> Hi Zope (and Python) experts!
> There seems to be a problem when an external python module segfaults
> during a zope request. The remaining worker threads are deadlocked.
Maybe, maybe not. Python (and so also Zope) use platform-native thread
facilities, and what happens when SIGSEGV gets signaled is mostly up to
them. That's why you see different behavior, e.g., between Linux with NPTL
and Linux without NPTL: the OS and C runtime determine exceptional thread
semantics, and Python isn't the operating system.
Suppose a thread dies while holding the GIL (Python's global interpreter
lock). Will the GIL be released so that another thread (including the main
thread) can continue? There's no general answer to that. I expect that
under *most* platform threading implementations, all threads will be dead in
the water then, because threads are intentionally (by the OS and C runtime)
lightweight objects under most implementations, and don't save away enough
info to make it *possible* for the platform thread runtime to recover
gracefully in case of thread disaster. The "natural" (least effort)
behavior is for the system to kill off the thread simply ignoring whatever
resources it may be holding. In that case, all Python threads remaining
will hang forever waiting to acquire the GIL.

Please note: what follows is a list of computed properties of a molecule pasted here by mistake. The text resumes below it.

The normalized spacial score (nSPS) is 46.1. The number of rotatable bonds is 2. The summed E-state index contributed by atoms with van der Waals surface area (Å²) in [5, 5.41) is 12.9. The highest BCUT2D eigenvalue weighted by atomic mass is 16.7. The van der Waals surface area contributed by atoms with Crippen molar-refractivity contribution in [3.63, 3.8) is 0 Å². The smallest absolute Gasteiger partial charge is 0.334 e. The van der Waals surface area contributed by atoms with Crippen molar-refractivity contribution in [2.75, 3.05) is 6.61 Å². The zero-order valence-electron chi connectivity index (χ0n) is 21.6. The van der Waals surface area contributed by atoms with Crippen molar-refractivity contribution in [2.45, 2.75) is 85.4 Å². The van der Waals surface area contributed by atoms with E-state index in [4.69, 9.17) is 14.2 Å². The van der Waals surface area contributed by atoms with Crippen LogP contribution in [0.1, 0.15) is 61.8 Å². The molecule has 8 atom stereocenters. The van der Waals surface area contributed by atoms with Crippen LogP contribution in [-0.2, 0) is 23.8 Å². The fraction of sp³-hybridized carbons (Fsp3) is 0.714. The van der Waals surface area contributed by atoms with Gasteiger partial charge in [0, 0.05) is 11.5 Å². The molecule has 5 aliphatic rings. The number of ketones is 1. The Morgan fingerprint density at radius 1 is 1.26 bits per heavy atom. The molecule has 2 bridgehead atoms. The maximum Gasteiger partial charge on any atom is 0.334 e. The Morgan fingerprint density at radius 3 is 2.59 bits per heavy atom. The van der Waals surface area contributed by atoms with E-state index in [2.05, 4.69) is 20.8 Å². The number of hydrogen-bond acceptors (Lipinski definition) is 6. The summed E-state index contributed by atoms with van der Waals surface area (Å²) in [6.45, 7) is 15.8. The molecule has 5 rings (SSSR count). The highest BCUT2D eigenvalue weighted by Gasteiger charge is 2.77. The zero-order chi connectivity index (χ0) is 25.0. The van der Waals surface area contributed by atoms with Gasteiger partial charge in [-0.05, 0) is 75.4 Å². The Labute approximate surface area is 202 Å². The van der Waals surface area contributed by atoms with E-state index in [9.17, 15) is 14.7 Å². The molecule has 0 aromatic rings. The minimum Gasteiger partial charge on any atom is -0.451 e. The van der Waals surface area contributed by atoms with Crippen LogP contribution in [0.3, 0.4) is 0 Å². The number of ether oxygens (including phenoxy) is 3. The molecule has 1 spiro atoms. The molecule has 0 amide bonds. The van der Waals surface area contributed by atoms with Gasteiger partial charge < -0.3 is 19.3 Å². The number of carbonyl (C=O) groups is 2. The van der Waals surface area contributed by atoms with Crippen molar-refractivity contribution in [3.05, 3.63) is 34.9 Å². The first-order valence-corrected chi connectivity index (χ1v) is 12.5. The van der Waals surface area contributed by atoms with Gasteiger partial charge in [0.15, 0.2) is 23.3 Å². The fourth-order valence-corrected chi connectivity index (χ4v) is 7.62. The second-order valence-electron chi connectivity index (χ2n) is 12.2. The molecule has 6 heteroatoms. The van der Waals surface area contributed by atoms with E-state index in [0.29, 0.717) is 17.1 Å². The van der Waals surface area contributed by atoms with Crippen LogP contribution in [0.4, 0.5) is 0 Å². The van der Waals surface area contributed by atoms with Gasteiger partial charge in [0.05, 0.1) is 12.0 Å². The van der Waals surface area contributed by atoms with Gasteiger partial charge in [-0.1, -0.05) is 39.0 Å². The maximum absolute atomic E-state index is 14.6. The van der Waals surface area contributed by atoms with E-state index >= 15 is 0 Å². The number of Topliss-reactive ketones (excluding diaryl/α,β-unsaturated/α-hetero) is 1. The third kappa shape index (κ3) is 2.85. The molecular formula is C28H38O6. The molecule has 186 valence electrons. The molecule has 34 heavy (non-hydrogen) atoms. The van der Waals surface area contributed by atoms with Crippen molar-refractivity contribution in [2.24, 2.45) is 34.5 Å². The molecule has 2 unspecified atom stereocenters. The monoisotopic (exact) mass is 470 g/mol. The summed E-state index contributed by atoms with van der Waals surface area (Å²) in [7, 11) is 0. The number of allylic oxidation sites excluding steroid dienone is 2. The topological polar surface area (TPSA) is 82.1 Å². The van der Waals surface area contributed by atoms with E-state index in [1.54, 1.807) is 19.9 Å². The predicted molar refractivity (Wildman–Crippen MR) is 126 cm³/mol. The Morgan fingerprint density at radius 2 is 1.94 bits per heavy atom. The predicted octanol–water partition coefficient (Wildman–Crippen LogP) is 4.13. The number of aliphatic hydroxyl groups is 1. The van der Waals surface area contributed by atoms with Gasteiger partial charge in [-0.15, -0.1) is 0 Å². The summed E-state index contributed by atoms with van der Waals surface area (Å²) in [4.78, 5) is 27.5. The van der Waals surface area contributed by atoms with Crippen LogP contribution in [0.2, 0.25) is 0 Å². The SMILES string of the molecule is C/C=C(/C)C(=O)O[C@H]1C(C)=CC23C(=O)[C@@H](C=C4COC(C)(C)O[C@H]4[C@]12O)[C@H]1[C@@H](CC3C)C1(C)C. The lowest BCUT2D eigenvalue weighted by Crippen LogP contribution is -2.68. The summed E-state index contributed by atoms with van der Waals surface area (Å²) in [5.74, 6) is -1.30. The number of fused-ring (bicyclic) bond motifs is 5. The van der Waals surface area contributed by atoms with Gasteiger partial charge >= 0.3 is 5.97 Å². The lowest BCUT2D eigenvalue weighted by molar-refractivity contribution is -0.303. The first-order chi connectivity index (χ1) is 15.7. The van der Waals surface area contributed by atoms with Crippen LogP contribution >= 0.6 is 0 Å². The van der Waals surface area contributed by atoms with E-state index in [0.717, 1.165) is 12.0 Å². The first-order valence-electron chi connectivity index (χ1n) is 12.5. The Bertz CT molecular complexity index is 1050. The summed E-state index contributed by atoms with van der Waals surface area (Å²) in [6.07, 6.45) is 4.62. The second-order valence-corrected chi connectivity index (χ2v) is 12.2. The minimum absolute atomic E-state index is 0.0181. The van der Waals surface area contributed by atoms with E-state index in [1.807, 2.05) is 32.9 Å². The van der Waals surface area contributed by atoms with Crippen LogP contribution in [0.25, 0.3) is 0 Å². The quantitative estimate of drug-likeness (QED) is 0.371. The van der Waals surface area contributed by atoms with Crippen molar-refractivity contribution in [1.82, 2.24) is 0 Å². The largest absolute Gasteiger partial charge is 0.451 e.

I expect the best that can be done, short of heroic effort (like writing
your own platform thread implementation), is to document what the various
thread implementations actually do.
> The reason is the way python handles threads on some systems
> (RedHat-7.3, kernel 2.4.20, without NPTL).
If you search the Python implementation, you'll find that there's nothing
different in what Python does depending on whether NPTL is present. On any
system, all Python asks of the platform thread gimmicks is (a) a way to
start a thread, and (b) a way to implement Python lock semantics. On any
POSIX system, #b is done with POSIX semaphores
#if defined(_POSIX_SEMAPHORES) && !defined(HAVE_BROKEN_POSIX_SEMAPHORES)
else #b is done with a combination of POSIX mutexes and POSIX condition
variables. It could be that whether POSIX semaphores are available on Linux
depends on whether NPTL is in place -- I don't know. But if so, that may be
the relevant difference.
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